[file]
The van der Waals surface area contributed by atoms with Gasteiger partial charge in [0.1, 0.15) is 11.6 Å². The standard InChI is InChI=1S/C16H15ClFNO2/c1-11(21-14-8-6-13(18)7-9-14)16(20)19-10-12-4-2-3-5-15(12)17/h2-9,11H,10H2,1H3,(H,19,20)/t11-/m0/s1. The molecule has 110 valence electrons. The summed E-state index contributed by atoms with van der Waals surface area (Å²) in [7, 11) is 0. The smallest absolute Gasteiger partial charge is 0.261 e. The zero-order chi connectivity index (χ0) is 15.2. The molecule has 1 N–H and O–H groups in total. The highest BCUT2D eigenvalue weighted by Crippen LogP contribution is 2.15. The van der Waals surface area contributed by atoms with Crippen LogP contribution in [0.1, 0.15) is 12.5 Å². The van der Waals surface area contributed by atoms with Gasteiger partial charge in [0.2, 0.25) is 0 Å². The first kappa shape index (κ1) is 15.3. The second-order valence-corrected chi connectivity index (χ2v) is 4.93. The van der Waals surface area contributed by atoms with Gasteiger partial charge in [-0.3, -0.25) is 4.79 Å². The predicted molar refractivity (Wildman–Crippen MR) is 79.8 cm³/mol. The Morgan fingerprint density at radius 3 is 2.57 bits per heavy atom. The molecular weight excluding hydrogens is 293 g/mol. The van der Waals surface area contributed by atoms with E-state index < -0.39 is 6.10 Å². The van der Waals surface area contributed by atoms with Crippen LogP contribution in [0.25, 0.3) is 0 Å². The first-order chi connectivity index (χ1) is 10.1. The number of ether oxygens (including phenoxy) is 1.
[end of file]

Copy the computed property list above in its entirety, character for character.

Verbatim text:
The van der Waals surface area contributed by atoms with Gasteiger partial charge in [0.1, 0.15) is 11.6 Å². The standard InChI is InChI=1S/C16H15ClFNO2/c1-11(21-14-8-6-13(18)7-9-14)16(20)19-10-12-4-2-3-5-15(12)17/h2-9,11H,10H2,1H3,(H,19,20)/t11-/m0/s1. The molecule has 110 valence electrons. The summed E-state index contributed by atoms with van der Waals surface area (Å²) in [7, 11) is 0. The smallest absolute Gasteiger partial charge is 0.261 e. The zero-order chi connectivity index (χ0) is 15.2. The molecule has 1 N–H and O–H groups in total. The highest BCUT2D eigenvalue weighted by Crippen LogP contribution is 2.15. The van der Waals surface area contributed by atoms with Crippen LogP contribution in [0.1, 0.15) is 12.5 Å². The van der Waals surface area contributed by atoms with Gasteiger partial charge in [0.2, 0.25) is 0 Å². The first kappa shape index (κ1) is 15.3. The second-order valence-corrected chi connectivity index (χ2v) is 4.93. The van der Waals surface area contributed by atoms with Gasteiger partial charge in [-0.3, -0.25) is 4.79 Å². The predicted molar refractivity (Wildman–Crippen MR) is 79.8 cm³/mol. The Morgan fingerprint density at radius 3 is 2.57 bits per heavy atom. The molecular weight excluding hydrogens is 293 g/mol. The van der Waals surface area contributed by atoms with E-state index < -0.39 is 6.10 Å². The van der Waals surface area contributed by atoms with Crippen LogP contribution in [0.25, 0.3) is 0 Å². The first-order chi connectivity index (χ1) is 10.1. The number of ether oxygens (including phenoxy) is 1.